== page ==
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Special Olympics Forsyth to host summer games for first time since pandemic
Special Olympics Forsyth County
Photo courtesy of Special Olympics Forsyth County

After three years off, some Forsyth County athletes are ready to hit the field.

Officials with Special Olympics Forsyth County said after a three-year hiatus due to the COVID-19 pandemic, the organization will once again host summer games for flag football, aquatics and athletics, which will largely include track and field events.

When asked how athletes, coaches, families and volunteers were feeling about the return, Randall Blue, SOFC’s public relations chair, said everyone was “chomping at the bit” to get back.

“They’re raring to go,” Blue said. “They can’t wait. I’ve had a number of parents reach out to me and say, ‘Hey, are you coaching track?’ ‘Are you doing this,’ and I say, ‘Yeah, I am. We can’t wait. Look forward to seeing you.’”

With the outbreak of COVID-19, the summer games were canceled in 2020 and 2021 before Special Olympics Georgia reopened them last year, though the local organization opted not to compete at the time.

Linda Fitzpatrick, local coordinator for SOFC, said last year’s games included restrictions like mask mandates and limits on spectators, which have been lifted for this year.

“Those are all lifted, and we are now moving full steam ahead,” she said. “I think that a lot of our coaches and volunteers are rested, because what we do is on a volunteer basis, and while it was a tragic situation, I think it provided some rest and rejuvenation for the people that run our program and volunteer.”

Though Special Olympics has not been able to hold games, Fitzpatrick credited the therapeutic programs through Forsyth County Parks and Recreation for holding events for their athletes in recent years, which she said “was a blessing to us because we had different guidelines to follow than the community. “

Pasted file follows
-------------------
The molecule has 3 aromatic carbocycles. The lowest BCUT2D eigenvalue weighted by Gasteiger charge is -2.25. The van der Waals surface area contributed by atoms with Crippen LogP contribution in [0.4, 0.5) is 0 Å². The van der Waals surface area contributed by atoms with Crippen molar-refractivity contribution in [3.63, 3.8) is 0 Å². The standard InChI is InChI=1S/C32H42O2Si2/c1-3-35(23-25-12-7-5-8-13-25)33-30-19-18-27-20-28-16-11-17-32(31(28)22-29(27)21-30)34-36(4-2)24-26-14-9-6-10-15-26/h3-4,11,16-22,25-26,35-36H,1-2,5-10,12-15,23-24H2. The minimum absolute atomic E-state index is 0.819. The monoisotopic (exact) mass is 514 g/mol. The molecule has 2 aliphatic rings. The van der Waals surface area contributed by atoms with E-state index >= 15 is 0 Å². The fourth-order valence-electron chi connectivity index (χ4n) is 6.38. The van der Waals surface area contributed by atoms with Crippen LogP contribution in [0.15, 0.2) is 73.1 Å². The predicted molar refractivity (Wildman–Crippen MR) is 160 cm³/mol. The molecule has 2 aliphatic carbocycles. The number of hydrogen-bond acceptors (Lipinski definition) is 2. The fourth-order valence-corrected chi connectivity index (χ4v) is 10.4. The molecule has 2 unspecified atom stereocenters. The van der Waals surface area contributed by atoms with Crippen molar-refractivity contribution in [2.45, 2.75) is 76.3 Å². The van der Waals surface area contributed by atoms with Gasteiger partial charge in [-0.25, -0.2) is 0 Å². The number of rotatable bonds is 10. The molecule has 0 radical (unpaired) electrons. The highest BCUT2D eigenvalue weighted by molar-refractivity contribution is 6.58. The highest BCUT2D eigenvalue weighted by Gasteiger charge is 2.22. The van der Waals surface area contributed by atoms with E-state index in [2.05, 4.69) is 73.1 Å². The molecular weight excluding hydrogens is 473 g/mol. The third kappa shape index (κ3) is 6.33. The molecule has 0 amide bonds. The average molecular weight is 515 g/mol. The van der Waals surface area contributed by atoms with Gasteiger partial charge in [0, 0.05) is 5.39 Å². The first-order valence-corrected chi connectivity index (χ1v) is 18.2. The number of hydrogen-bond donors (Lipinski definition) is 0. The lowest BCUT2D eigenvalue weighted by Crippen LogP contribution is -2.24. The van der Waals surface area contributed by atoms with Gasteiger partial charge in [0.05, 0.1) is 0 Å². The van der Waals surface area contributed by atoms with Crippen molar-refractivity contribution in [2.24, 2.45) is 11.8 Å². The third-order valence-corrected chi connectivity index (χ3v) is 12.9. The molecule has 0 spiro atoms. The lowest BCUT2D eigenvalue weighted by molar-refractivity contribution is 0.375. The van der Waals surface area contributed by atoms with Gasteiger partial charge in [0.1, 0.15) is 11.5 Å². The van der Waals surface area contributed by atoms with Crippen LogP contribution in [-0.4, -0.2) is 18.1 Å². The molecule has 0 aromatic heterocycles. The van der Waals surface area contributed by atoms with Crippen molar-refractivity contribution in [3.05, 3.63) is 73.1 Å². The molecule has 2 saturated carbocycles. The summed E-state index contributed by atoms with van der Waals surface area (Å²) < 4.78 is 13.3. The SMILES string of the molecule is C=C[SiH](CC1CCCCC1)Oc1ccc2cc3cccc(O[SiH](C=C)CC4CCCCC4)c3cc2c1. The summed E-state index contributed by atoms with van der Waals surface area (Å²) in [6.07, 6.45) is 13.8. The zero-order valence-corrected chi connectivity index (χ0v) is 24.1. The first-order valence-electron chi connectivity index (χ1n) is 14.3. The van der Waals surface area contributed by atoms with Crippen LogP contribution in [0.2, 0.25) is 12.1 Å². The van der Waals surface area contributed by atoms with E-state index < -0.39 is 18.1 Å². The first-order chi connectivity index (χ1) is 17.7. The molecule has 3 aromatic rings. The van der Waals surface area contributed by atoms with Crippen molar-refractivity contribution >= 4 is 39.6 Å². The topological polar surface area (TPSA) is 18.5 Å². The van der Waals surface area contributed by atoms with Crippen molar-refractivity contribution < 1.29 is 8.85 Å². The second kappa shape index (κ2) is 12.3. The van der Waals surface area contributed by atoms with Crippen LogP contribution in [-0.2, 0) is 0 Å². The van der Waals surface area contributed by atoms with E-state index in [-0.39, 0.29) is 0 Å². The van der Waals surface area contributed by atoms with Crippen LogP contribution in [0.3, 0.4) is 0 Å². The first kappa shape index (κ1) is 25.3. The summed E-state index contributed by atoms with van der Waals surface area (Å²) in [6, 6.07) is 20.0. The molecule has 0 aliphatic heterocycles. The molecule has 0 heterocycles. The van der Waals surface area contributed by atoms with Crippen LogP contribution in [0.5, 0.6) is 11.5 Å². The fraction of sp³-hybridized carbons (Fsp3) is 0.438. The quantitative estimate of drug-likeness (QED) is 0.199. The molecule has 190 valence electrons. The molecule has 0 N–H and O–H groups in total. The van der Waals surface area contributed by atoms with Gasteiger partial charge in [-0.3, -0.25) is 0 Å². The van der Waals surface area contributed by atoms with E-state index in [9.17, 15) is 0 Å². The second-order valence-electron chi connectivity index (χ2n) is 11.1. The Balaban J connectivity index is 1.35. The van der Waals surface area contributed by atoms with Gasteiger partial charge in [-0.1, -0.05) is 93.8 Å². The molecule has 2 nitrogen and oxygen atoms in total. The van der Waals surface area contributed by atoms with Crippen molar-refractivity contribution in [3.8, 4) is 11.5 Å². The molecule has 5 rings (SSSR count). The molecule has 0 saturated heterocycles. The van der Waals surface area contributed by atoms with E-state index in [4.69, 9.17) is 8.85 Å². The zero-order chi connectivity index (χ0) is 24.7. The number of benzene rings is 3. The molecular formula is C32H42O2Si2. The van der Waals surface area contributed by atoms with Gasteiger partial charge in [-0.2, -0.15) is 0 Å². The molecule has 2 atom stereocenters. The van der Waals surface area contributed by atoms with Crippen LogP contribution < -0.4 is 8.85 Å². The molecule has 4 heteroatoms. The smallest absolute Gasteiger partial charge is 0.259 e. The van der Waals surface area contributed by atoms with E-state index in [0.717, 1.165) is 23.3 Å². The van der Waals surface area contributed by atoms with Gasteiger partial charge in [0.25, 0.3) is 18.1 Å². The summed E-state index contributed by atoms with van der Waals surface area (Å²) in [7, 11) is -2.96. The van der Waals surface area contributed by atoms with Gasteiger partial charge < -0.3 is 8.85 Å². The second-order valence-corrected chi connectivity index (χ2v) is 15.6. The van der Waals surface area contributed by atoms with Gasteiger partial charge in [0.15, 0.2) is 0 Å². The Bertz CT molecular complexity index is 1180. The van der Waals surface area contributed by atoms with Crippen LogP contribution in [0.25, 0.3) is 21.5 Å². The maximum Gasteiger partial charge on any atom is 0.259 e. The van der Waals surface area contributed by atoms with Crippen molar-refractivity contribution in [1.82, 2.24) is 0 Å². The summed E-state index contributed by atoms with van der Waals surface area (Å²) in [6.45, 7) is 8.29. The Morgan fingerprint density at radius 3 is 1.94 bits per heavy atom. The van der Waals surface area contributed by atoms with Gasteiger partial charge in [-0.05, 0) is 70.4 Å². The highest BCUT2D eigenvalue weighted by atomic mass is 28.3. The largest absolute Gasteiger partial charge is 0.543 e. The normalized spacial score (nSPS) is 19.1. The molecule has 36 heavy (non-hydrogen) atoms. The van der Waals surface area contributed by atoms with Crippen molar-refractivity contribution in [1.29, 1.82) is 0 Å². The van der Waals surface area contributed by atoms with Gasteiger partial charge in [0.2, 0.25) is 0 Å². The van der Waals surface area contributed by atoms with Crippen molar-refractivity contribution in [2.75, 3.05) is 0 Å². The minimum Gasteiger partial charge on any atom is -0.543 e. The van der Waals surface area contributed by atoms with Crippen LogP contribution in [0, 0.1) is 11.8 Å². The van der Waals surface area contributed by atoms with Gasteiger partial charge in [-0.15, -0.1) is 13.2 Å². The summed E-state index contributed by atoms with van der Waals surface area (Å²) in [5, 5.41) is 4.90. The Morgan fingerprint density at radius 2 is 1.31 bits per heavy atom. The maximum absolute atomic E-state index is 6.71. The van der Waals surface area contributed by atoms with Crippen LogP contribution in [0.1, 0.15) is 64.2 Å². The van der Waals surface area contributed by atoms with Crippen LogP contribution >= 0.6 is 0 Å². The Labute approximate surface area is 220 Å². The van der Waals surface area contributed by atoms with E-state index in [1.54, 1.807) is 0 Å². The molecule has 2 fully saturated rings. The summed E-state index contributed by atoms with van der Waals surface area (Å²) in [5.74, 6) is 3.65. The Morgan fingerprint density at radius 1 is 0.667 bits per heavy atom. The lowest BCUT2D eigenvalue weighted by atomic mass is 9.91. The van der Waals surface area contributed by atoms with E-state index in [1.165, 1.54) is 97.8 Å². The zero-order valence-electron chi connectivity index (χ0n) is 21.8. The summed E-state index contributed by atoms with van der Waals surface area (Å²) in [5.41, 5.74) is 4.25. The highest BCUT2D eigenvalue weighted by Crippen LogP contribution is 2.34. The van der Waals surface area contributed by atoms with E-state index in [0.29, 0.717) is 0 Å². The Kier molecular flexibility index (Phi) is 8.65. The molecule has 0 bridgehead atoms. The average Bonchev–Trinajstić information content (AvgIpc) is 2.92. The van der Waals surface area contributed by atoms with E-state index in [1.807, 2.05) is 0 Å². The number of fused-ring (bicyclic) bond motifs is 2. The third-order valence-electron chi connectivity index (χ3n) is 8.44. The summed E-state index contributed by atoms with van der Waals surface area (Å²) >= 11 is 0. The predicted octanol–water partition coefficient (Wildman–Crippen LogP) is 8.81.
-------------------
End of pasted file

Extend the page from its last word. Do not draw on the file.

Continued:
“It allowed Special Olympics Forsyth County to expand our partnership with the therapeutic program in Forsyth County, and they began hosting sporting activities and social activities that we could kind of transfer and promote our athletes to go participate,” Fitzpatrick said. 

Special Olympics Forsyth County
Photo courtesy of Special Olympics Forsyth County

“So, instead of sitting at home and idle and isolated, working with the Forsyth County therapeutic program, we were able to work with them.”

Fitzpatrick said the partnership also allowed those who only competed in SOFC or only took part in the therapeutic programs to find out about the other.

“I think that was just a great blessing that came out of all of this,” Fitzpatrick said, “that both of our programs were able to work together, we were able to complement each other and both of our programs will expand and grow and learn from that.”

While this will be the first time back at the summer games, SOFC did host basketball, basketball skills, powerlifting and bowling as part of a limited winter games last year.

Fitzpatrick said participation in the winter games was down compared to previous years, but the summer games were looking to rebound.

“We had a total of 75-80, including coaches and everybody, that participated in the winter games,” she said. “We typically have close to 125-150 participating in the games, but that was the first time that we have assembled in three years.”

She said more than 100 athletes, coaches and unified partners, those who team up with the athletes during competitions, had already signed up for the summer.

To get ready for the summer games, the organization will hold a kickoff meeting on Sunday, March 5 at 2 p.m. at Central Park’s banquet room, 2300 Keith Bridge Road, and will host a Texas Hold’em Tournament fundraiser at Stars and Strikes, located at 133 Merchants Square, on Saturday, March 11.

Fitzpatrick said those interested in volunteering or getting athletes involved can go to for more information or to give input on new sports for athletes.

“We would like to expand some of our sports, maybe for 2024. I know, in particular, table tennis is of interest, cheerleading is of interest to our athletes,” she said. “We go through a process to determine which sports to add, but we’re always looking to see if people have a specific talent and would like to see about coaching and joining the program to help. We’re always open to helping hands.”